It is contended on the part of the protestants, that the prize courts of the United States, have no cognizance of captures made by a foreign power; but that the right to decide upon the legality, belongs exclusively to the courts of the capturing pow. er. On the other hand, it is contended by the counsel of Messrs. Hill and M'Cobb, that although the general principle be admitted, that the courts of the capturing power have exclusive
jurisdiction as to the legality of all captures made under its authority, yet the principle applies only when the captured is actually brought within the jurisdiction of the capturing power, so that prize proceedings may attach upon it. That the admiralty courts of every country, have general jurisdiction in all cases of torts committed on the high seas, whenever the person or thing by whom the tort is committed, is within the territory. That in the present case, the ship Mount Hope, never having been carried into France, the jurisdiction of its courts never attached; and therefore, the present question as to damages, could never attach as an incident to the general jurisdictioa of such courts.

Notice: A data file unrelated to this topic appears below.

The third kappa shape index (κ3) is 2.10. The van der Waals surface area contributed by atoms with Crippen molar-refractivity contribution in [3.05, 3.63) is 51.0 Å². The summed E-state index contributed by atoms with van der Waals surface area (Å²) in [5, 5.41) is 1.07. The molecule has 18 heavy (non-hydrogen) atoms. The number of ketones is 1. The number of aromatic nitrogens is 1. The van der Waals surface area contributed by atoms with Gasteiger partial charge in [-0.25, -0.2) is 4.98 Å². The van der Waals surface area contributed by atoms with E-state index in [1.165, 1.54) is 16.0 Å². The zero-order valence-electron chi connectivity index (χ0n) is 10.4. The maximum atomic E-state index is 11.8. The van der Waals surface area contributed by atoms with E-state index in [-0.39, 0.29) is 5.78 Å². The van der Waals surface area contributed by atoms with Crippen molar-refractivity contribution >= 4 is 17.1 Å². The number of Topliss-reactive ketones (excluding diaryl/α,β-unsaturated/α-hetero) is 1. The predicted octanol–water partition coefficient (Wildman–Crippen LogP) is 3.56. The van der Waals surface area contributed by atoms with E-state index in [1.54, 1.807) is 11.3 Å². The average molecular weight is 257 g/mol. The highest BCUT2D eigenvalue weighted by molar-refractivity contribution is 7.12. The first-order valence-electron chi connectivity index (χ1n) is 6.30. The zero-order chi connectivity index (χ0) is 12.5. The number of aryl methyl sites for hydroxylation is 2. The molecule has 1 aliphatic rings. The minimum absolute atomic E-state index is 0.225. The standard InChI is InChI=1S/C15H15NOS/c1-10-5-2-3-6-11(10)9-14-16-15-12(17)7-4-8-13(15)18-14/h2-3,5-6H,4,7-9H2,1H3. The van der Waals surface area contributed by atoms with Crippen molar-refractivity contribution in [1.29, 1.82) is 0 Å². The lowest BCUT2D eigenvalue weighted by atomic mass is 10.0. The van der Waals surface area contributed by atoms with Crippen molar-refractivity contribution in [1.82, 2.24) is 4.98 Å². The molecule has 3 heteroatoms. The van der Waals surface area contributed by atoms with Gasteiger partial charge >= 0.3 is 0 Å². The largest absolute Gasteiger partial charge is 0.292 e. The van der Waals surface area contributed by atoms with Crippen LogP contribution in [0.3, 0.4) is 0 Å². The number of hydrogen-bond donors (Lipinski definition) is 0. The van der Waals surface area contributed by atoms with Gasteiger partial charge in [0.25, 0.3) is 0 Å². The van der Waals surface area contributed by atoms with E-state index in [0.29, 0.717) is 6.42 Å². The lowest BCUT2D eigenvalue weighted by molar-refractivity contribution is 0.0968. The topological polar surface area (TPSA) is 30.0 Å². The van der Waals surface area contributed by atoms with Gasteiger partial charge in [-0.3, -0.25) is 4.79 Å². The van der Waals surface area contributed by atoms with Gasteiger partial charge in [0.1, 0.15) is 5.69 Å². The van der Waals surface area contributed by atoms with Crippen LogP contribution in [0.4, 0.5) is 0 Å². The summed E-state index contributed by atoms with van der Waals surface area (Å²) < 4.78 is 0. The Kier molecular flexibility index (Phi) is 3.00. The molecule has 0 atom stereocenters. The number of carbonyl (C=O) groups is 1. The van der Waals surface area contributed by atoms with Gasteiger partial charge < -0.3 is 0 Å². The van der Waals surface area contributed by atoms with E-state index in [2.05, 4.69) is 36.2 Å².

The general doctrine, that the trial of prizes belongs exclusively to the courts of that state to whom the captor belongs, is now too firmly settled to admit of doubt. In the great arguments respecting the Silesia Loan, it is laid down in emphatic terms, that “this is the clear law of nations; and by this method prizes have always been determined in every other maritime country of Europe, as well as England.” Coll. Jurid. This right attaches not only where the captured property is brought within the territory of the capturing power, but also where it is brought within a neutral territory. The seizure as prize, vests the possession in the sovereign of the captors, and subjects the property to the jurisdiction of his courts; and that possession is deemed firm and secure in a neutral port, and cannot be lawfully devested by a neutral tribunal. Bynk. 2 P. I. ch. 15 and 17. Heinec. De Nav. ob vect. merc. vet. com. ch. 2 ) 9. Hudson v. Guestier, 4 Cranch 293. The Henrick and Maria, 4 Rob. 43. It makes no difference, whether the captured property in such case belongs to an enemy or a neutral. Valin, traité des prises ch. 14 42, Duke of Newcastle's letter, Coll. Yurid. U. S. vs. Peters, 3 Dall. 121. Hudson v. Guestier, 4 Cranch 293. It would seem, therefore, to follow as a necessary inference, that the courts of neutral nations were bound to abstain from the exercise of all jurisdiction over property captured as prize, by a regularly commissioned foreign cruiser, and brought into their ports. But, inasmuch as captures may have been made without a lawful commission, or fraudulently, or piratically, or in violation of the territorial rights of the country into which the prize property is brought, for the purpose of enquiries of this